Caitlin Hubbard

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Caitlin Hubbard is a PhD Candidate in English Literature. She is interested in uncovering how theatrical spectacle refracted and popularized the philosophical and political debates of seventeenth century England, while serving to facilitate England’s global mercantile and imperial ambitions.
In her dissertation, “Spectacle as Action and Idea in the British Theater, 1605-1705,” she argues that the visual rhythm created through sequencing and combining painted scenery, stage machines, costumes, and gesture became a principal driver of dramatic action in seventeenth-century English theater, starting with the Stuart court masques of Inigo Jones, and reaching prominence on the public stage of the Restoration. Early enlightenment theories of empiricism, especially those of Thomas Hobbes, directly inspired the prioritization of multi-sensory scenic spectacle in public drama as an aid to moral and political pedagogy.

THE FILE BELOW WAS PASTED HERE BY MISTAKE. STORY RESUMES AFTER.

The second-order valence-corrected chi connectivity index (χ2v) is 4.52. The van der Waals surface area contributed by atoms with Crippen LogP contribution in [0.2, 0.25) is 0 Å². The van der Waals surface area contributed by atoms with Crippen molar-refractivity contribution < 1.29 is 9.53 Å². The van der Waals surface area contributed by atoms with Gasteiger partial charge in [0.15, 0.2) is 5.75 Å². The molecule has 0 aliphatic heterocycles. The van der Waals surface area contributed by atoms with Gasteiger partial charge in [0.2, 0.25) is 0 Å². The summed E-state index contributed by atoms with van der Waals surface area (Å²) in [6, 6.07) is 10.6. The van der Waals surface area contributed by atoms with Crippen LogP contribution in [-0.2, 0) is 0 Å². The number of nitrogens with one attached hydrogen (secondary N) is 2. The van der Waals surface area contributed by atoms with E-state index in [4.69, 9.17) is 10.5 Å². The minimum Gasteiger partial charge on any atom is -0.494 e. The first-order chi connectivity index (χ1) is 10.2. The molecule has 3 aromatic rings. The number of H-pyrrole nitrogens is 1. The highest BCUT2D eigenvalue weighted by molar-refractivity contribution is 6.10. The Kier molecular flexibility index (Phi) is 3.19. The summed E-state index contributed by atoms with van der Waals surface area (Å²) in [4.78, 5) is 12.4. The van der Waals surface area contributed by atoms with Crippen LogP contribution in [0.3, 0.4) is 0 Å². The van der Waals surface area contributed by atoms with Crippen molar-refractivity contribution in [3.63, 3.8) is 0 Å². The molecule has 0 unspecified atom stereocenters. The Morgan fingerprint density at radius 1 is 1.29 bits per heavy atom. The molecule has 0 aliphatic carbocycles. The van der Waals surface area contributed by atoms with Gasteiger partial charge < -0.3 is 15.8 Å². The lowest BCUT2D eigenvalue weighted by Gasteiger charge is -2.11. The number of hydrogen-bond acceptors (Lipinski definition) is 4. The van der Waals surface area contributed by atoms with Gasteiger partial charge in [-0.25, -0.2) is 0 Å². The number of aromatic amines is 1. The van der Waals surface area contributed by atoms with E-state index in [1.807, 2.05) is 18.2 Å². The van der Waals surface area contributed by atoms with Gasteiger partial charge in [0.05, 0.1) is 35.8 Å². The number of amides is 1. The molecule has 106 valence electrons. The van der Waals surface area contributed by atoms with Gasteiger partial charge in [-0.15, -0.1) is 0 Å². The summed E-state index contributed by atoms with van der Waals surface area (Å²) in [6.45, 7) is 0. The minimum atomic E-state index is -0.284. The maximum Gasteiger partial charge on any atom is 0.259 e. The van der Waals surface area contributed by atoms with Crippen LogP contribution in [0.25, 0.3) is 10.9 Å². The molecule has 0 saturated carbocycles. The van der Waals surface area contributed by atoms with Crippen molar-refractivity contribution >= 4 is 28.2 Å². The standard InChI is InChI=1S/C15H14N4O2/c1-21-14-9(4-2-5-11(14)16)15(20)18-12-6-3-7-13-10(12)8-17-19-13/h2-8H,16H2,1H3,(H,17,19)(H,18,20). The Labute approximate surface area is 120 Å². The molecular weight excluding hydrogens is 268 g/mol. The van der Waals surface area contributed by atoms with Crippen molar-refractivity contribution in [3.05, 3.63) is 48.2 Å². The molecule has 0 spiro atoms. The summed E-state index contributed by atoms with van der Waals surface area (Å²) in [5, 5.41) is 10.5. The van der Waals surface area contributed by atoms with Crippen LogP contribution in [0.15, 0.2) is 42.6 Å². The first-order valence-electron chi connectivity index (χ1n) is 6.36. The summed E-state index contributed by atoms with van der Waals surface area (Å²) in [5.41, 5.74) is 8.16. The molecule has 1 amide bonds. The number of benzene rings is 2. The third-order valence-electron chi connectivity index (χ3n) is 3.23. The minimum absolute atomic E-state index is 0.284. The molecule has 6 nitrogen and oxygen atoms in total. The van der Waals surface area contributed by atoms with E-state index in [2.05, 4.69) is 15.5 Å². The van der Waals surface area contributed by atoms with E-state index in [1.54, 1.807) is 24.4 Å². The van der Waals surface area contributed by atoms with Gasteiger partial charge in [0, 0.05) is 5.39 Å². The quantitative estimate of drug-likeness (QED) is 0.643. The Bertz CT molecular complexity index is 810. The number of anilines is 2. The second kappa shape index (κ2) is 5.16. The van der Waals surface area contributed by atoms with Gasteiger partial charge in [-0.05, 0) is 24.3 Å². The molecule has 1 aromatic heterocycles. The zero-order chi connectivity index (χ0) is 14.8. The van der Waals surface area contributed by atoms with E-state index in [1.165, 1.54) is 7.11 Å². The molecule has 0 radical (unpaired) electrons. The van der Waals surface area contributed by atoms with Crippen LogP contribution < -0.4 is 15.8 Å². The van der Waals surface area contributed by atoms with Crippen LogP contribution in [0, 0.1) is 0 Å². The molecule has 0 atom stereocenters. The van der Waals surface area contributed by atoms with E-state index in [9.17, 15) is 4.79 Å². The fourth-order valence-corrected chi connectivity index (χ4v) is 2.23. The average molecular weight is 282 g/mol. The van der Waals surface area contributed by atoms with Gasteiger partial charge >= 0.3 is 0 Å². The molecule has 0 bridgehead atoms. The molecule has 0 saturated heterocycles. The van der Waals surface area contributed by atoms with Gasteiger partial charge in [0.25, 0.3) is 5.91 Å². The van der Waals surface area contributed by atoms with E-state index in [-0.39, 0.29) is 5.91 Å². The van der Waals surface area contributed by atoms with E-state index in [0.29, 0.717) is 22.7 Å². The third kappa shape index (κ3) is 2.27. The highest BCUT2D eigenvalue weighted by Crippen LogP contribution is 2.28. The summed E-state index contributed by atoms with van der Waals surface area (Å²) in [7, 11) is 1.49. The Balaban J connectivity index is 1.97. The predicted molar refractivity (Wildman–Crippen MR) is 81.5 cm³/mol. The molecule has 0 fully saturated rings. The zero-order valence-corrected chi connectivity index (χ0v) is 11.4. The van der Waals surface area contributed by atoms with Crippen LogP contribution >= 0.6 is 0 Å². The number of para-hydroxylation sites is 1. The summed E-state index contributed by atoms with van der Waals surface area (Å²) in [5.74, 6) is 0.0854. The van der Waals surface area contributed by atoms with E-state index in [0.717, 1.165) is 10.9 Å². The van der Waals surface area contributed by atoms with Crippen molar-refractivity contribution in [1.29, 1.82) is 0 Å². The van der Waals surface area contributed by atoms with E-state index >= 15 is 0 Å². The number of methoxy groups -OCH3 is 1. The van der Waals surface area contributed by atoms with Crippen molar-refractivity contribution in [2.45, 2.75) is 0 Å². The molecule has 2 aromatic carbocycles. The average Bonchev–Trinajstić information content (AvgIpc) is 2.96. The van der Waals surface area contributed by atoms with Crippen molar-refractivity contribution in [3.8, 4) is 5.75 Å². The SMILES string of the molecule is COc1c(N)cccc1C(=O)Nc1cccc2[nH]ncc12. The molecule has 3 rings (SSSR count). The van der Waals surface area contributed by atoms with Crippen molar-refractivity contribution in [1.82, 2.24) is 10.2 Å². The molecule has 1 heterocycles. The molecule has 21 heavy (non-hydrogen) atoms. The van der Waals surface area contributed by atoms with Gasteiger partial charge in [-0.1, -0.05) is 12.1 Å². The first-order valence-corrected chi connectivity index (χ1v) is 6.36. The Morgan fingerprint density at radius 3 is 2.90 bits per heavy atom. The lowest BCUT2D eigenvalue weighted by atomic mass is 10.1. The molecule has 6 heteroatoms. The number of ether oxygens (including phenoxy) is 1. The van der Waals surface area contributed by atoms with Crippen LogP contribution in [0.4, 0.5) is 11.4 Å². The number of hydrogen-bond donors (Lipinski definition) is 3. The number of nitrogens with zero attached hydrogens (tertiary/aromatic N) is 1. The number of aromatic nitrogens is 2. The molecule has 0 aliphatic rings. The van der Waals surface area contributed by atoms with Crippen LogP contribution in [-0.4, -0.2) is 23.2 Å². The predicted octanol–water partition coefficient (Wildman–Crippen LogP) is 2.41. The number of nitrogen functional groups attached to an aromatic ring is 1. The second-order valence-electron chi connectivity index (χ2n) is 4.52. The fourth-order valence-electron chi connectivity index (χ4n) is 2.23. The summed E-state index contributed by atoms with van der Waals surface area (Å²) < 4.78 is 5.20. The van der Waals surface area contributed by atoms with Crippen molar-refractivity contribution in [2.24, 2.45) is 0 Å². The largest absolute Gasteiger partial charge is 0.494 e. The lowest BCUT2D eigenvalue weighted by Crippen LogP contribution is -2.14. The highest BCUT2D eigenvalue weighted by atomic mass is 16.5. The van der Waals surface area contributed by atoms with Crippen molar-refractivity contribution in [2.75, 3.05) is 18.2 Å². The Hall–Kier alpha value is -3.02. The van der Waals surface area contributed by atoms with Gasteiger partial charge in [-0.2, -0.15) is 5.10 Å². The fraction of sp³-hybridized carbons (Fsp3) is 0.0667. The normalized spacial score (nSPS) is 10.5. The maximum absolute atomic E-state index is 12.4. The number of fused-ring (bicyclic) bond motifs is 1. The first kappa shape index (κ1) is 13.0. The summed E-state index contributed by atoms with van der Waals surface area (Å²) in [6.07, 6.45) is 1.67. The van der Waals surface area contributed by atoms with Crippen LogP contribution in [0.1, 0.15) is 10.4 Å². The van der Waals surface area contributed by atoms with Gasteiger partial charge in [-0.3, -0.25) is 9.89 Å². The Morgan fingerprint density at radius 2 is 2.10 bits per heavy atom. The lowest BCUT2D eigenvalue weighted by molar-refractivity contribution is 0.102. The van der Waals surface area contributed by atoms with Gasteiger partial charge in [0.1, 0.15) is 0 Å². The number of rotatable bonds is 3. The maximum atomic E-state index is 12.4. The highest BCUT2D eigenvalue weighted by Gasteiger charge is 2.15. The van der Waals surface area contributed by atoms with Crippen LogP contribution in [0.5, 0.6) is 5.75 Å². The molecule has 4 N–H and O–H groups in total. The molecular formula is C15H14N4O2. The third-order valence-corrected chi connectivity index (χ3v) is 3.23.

These scenic spectacles are not static. They are moving pictures. The actors, the props, the scenery, all move in tandem to produce the action, and the changing of the scenery itself—something highlighted and glorified by lighting and music—is a propelling force for the action of the plot, rather than simply a frame. So far from ancillary, the scenography and other spectacular, sensory elements of pre-Civil War court masques and post-Civil War public dramas carried in themselves significant political and moral content that interacted with the plot and poetry for the purpose of instruction.
These pedagogical spectacles of action and movement were particularly prominent in plays and operas set in global locations, especially foreign empires, and ultimately played an important role in both popularizing England’s imperial ambitions and occasionally critiquing its violent global activities.